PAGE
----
Pauline Masuhlo's family will have to wait to discover whether the circumstances surrounding her death will be uncovered by the Farlam commission.
Pauline Masuhlo was the ANC proportional representation councillor who died after being shot during a crackdown at Marikana on September 15.
There now appears to be confusion surrounding a letter sent to President Jacob Zuma's office by the offices of attorneys Maluleke, Msimang and Associates, requesting the terms of reference of the commission to be extended to include Masuhlo's death in hospital on September 19.
The current terms of reference for the commission, set up by Zuma and chaired by retired Judge Ian Farlam, only empowers it to examine the events and circumstances surrounding the deaths that occurred from August 11 to 16.
Presidential spokesperson Mac Maharaj told the Mail & Guardian there was no record of the letter in the office's registry and he was "not aware" of its existence.
Advocate Dali Mpofu, acting for the Masuhlo family and the 270 miners arrested after the police massacre that left 34 dead at Lonmin's Marikana mine, notified the commission on Wednesday that the legal firm – which is briefing him – had sent through the letter on September 21 and its receipt had been "acknowledged". The M&G has a copy of the letter from Masuhlo's attorneys that was received and signed for at the presidency by a "Monaiwa" on September 21. However officials at the presidential registry, which records all correspondence sent to Zuma's office, were unable to find the letter when the M&G enquired on Thursday afternoon.
Masuhlo died in Rustenburg's Paul Kruger Hospital on September 19 after being shot in the leg and abdomen by rubber bullets.
Signs of recovery
According to her sister, Edith Masuhlo, Pauline Masuhlo's abdomen wound was not serious and her death had come as a surprise to the family. "I spoke to her on Wednesday [September 19] at 10 in the morning and she was fine. Then I got a call from my older sister later saying that she had died."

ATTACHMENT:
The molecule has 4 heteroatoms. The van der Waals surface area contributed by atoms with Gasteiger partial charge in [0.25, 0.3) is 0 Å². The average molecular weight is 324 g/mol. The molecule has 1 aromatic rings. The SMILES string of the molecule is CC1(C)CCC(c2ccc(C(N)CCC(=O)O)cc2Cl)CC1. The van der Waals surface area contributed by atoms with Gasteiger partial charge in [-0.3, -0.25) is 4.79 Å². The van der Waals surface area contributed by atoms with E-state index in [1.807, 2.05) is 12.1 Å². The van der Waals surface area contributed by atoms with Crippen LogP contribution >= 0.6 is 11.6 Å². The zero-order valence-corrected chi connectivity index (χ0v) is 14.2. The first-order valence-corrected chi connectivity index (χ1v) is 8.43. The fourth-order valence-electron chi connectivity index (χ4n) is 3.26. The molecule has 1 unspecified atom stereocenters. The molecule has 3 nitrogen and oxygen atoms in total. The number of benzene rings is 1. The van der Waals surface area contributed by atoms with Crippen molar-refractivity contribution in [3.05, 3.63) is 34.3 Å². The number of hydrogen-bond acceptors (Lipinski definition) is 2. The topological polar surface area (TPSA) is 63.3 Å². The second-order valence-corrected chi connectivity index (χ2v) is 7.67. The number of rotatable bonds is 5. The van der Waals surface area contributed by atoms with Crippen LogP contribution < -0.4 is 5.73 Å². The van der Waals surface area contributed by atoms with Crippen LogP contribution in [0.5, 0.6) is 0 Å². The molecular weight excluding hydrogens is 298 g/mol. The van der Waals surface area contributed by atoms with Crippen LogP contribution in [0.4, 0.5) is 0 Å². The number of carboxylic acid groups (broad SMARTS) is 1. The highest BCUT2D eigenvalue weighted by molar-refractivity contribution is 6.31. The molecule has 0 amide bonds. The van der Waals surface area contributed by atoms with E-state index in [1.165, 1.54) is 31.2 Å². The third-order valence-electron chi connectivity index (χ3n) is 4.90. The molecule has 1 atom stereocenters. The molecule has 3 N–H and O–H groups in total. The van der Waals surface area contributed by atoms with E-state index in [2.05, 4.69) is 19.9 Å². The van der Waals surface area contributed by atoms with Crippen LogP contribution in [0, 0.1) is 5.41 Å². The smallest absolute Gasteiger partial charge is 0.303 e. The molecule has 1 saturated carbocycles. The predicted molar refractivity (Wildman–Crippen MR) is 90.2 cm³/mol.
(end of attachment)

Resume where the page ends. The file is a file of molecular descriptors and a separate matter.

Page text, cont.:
Edith Masuhlo said the family was waiting for the official postmortem to reveal how her sister had died.
The M&G had spoken to the councillor while she was hospitalised and she had expressed optimism that she was recovering. Mpofu told the commission that Masuhlo's was a "mysterious death in hospital after she indicated signs of recovery" and that her "life is worth the same as the other victims".
Masuhlo was described by community members as a "hard-working and caring" person who wanted to make Marikana a better place.
She was particularly concerned about the lack of infrastructure development in the informal settlements of Wonderkop and Nkaneng near the Lonmin mine and the levels of gender-based violence in the area.
The commission was adjourned until October 22 after a stuttering start that saw concerns raised about the lack of provision being made for the families of dead miners – the majority of whom live in the Eastern Cape and Lesotho – to be transported to and accommodated in Rustenburg for the hearings.
After two days of on-site inspections, the commission heard that the police were not ready to make their scheduled presentations on Wednesday.
The legal counsel for the various affected parties is expected to use the adjournment period to exchange documents, witness lists and testimonies.